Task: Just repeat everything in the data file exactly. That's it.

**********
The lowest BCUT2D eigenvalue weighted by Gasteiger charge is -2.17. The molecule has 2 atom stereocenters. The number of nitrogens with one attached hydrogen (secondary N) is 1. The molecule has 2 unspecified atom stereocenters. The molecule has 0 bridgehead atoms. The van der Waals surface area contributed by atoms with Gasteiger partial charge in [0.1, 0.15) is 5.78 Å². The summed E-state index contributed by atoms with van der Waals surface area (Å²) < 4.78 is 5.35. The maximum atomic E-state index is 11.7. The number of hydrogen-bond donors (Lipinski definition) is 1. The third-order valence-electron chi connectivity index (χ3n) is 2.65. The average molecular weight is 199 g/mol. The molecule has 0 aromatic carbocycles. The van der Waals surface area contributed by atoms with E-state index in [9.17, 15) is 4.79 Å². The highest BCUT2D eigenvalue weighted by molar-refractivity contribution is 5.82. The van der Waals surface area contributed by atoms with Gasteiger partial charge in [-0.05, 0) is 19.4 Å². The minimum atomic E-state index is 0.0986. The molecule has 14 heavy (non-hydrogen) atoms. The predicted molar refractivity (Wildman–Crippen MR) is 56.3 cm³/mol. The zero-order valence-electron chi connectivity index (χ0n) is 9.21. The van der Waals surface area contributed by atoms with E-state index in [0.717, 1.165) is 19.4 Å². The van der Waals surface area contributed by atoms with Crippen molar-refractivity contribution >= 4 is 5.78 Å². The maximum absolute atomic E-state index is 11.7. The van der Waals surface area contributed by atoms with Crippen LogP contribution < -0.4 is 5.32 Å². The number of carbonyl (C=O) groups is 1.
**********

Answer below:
The lowest BCUT2D eigenvalue weighted by Gasteiger charge is -2.17. The molecule has 2 atom stereocenters. The number of nitrogens with one attached hydrogen (secondary N) is 1. The molecule has 2 unspecified atom stereocenters. The molecule has 0 bridgehead atoms. The van der Waals surface area contributed by atoms with Gasteiger partial charge in [0.1, 0.15) is 5.78 Å². The summed E-state index contributed by atoms with van der Waals surface area (Å²) < 4.78 is 5.35. The maximum atomic E-state index is 11.7. The number of hydrogen-bond donors (Lipinski definition) is 1. The third-order valence-electron chi connectivity index (χ3n) is 2.65. The average molecular weight is 199 g/mol. The molecule has 0 aromatic carbocycles. The van der Waals surface area contributed by atoms with E-state index in [9.17, 15) is 4.79 Å². The highest BCUT2D eigenvalue weighted by molar-refractivity contribution is 5.82. The van der Waals surface area contributed by atoms with Gasteiger partial charge in [-0.05, 0) is 19.4 Å². The minimum atomic E-state index is 0.0986. The molecule has 14 heavy (non-hydrogen) atoms. The predicted molar refractivity (Wildman–Crippen MR) is 56.3 cm³/mol. The zero-order valence-electron chi connectivity index (χ0n) is 9.21. The van der Waals surface area contributed by atoms with E-state index in [0.717, 1.165) is 19.4 Å². The van der Waals surface area contributed by atoms with Crippen molar-refractivity contribution >= 4 is 5.78 Å². The maximum absolute atomic E-state index is 11.7. The van der Waals surface area contributed by atoms with Crippen LogP contribution < -0.4 is 5.32 Å². The number of carbonyl (C=O) groups is 1.